IPv6 Adoption at Campinas State University: A Matter of Survival in a Connected World


IPv6 Adoption at Campinas State University: A Matter of Survival in a Connected World

Fuente: https://www.unicamp.br/unicamp/

By Henri Alves de Godoy, Computer Network Analyst | Professor Ph.D

Founded in 1966 in the city of Campinas, state of São Paulo, Campinas State University (UNICAMP) is one of the most important public universities in Latin America. The fiber optic backbone covering the campus is used daily by around 60,000 people, including students, faculty, staff, and visitors. Every day, more than 20,000 devices connect to this network on campus, as well as 30,000 mobile devices property of users and visitors.
In light of the global shortage of IPv4 addresses, connecting this number of devices to the Internet and supporting the growth of the campus required transitioning to the IPv6 protocol.

This project and IPv6 implementation would not have been possible without the commitment and training of information technology professionals and their participation in workshops, courses, events, and webinars. Dealing with a “new” protocol was a major challenge that increased theoretical and practical knowledge and contributed to the growth of the campus, offering an innovative IT environment to support teaching, research, and extension activities.

In 2019, the year prior to the COVID-19 pandemic, IPv6 deployment at the University had reached almost 35% (World IPv6 Launch Measurements). Since then, even with the changes in Internet access brought about by the pandemic, the data network has been widely utilized by external users to access the services offered by the University. This made us realize that IPv6 adoption had become essential and, consequently, we consolidated our deployment. Another aspect worth noting is the important role played by Internet service providers (ISPs) and telecommunications operators in making the IPv6 protocol available to their end users so that students and teachers can have a better user experience —higher speeds and improved quality— when accessing the services offered by the University.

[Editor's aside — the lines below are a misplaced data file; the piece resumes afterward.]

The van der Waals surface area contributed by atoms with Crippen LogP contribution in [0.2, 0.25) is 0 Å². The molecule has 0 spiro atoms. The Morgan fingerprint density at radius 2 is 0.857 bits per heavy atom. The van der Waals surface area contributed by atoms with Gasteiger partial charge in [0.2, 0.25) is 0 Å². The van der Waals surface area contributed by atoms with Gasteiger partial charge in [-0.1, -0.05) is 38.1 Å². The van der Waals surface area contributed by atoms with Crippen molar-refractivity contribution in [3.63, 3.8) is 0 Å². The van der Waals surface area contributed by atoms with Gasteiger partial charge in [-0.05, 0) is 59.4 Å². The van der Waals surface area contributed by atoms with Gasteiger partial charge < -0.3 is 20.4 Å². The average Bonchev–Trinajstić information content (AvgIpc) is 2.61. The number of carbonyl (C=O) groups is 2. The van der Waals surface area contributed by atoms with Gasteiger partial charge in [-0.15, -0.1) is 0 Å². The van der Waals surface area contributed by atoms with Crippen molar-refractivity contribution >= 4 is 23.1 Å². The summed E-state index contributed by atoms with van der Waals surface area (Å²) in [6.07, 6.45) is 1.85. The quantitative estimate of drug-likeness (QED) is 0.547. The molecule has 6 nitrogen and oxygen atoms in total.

We worked hard on upgrading and replacing our routers, as the lack of memory was preventing the growth of the routing table, thus causing instability in Internet access. We had to fix and upgrade legacy systems, especially those with hard coded IPv4 addresses (literal IP), as these compromise operations in an IPv6-only scenario. In many databases we had to increase the size of the IP field to accommodate IPv6 addresses.

We began to adopt VoIP using IPv6-only, which simplified the management of telephone lines across the campus. Our Wi-Fi network operates in dual-stack mode and uses the 464XLAT (Jool) engine to serve legacy devices.

Likewise, we managed to raise awareness among the professional ICT community regarding the need to encourage IPv6 adoption, both in software development as well as in the implementation of new services and infrastructure.

For the University, much more than a technical issue, the adoption of the IPv6 protocol has become a matter of survival in a connected world, one might even say a strategic issue that seeks to reduce future costs in a scenario of late IPv6 deployment. As a result, the University has assumed a leading role in the diversity of IPv6-compatible services it currently offers and has certainly achieved its goals of promoting quality research and education so that the entire university community can have a better user experience in Internet access and connect securely to the innovative services provided by the University.

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